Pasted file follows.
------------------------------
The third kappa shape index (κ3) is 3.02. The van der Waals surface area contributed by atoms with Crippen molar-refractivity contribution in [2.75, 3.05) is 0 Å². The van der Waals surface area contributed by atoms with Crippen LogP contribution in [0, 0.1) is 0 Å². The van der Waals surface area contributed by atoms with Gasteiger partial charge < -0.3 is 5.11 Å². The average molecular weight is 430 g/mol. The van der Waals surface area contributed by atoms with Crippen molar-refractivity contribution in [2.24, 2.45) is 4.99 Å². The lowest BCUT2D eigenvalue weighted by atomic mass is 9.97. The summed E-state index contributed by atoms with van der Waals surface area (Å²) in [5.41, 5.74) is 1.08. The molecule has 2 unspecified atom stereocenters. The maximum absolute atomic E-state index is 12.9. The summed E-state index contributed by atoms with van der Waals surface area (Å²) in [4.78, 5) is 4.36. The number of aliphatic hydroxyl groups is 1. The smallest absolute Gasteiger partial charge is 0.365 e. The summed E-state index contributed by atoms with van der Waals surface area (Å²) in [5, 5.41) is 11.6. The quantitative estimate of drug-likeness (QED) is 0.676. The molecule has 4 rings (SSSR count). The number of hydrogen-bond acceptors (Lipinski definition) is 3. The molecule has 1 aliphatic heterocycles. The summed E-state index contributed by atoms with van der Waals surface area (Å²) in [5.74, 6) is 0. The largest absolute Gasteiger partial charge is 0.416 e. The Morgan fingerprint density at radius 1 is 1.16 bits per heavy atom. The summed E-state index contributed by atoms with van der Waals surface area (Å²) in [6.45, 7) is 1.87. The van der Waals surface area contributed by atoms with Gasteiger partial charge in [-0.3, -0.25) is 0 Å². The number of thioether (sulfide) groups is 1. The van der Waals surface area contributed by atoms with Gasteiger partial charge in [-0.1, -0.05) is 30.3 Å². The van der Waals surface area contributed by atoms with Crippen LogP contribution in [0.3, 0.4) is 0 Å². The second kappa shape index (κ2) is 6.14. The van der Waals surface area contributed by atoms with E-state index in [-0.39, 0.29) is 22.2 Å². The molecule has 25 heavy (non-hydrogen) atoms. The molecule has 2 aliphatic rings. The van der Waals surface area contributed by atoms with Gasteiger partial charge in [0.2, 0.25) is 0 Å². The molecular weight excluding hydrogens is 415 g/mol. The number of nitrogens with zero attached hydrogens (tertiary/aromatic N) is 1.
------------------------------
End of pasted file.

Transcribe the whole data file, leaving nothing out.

The third kappa shape index (κ3) is 3.02. The van der Waals surface area contributed by atoms with Crippen molar-refractivity contribution in [2.75, 3.05) is 0 Å². The van der Waals surface area contributed by atoms with Crippen LogP contribution in [0, 0.1) is 0 Å². The van der Waals surface area contributed by atoms with Gasteiger partial charge < -0.3 is 5.11 Å². The average molecular weight is 430 g/mol. The van der Waals surface area contributed by atoms with Crippen molar-refractivity contribution in [2.24, 2.45) is 4.99 Å². The lowest BCUT2D eigenvalue weighted by atomic mass is 9.97. The summed E-state index contributed by atoms with van der Waals surface area (Å²) in [5.41, 5.74) is 1.08. The molecule has 2 unspecified atom stereocenters. The maximum absolute atomic E-state index is 12.9. The summed E-state index contributed by atoms with van der Waals surface area (Å²) in [4.78, 5) is 4.36. The number of aliphatic hydroxyl groups is 1. The smallest absolute Gasteiger partial charge is 0.365 e. The summed E-state index contributed by atoms with van der Waals surface area (Å²) in [5, 5.41) is 11.6. The quantitative estimate of drug-likeness (QED) is 0.676. The molecule has 4 rings (SSSR count). The number of hydrogen-bond acceptors (Lipinski definition) is 3. The molecule has 1 aliphatic heterocycles. The summed E-state index contributed by atoms with van der Waals surface area (Å²) in [5.74, 6) is 0. The largest absolute Gasteiger partial charge is 0.416 e. The Morgan fingerprint density at radius 1 is 1.16 bits per heavy atom. The summed E-state index contributed by atoms with van der Waals surface area (Å²) in [6.45, 7) is 1.87. The van der Waals surface area contributed by atoms with Gasteiger partial charge in [-0.3, -0.25) is 0 Å². The number of thioether (sulfide) groups is 1. The van der Waals surface area contributed by atoms with Gasteiger partial charge in [-0.1, -0.05) is 30.3 Å². The van der Waals surface area contributed by atoms with Crippen LogP contribution in [0.3, 0.4) is 0 Å². The second kappa shape index (κ2) is 6.14. The van der Waals surface area contributed by atoms with E-state index in [-0.39, 0.29) is 22.2 Å². The molecule has 25 heavy (non-hydrogen) atoms. The molecule has 2 aliphatic rings. The van der Waals surface area contributed by atoms with Gasteiger partial charge in [0.2, 0.25) is 0 Å². The molecular weight excluding hydrogens is 415 g/mol. The number of nitrogens with zero attached hydrogens (tertiary/aromatic N) is 1.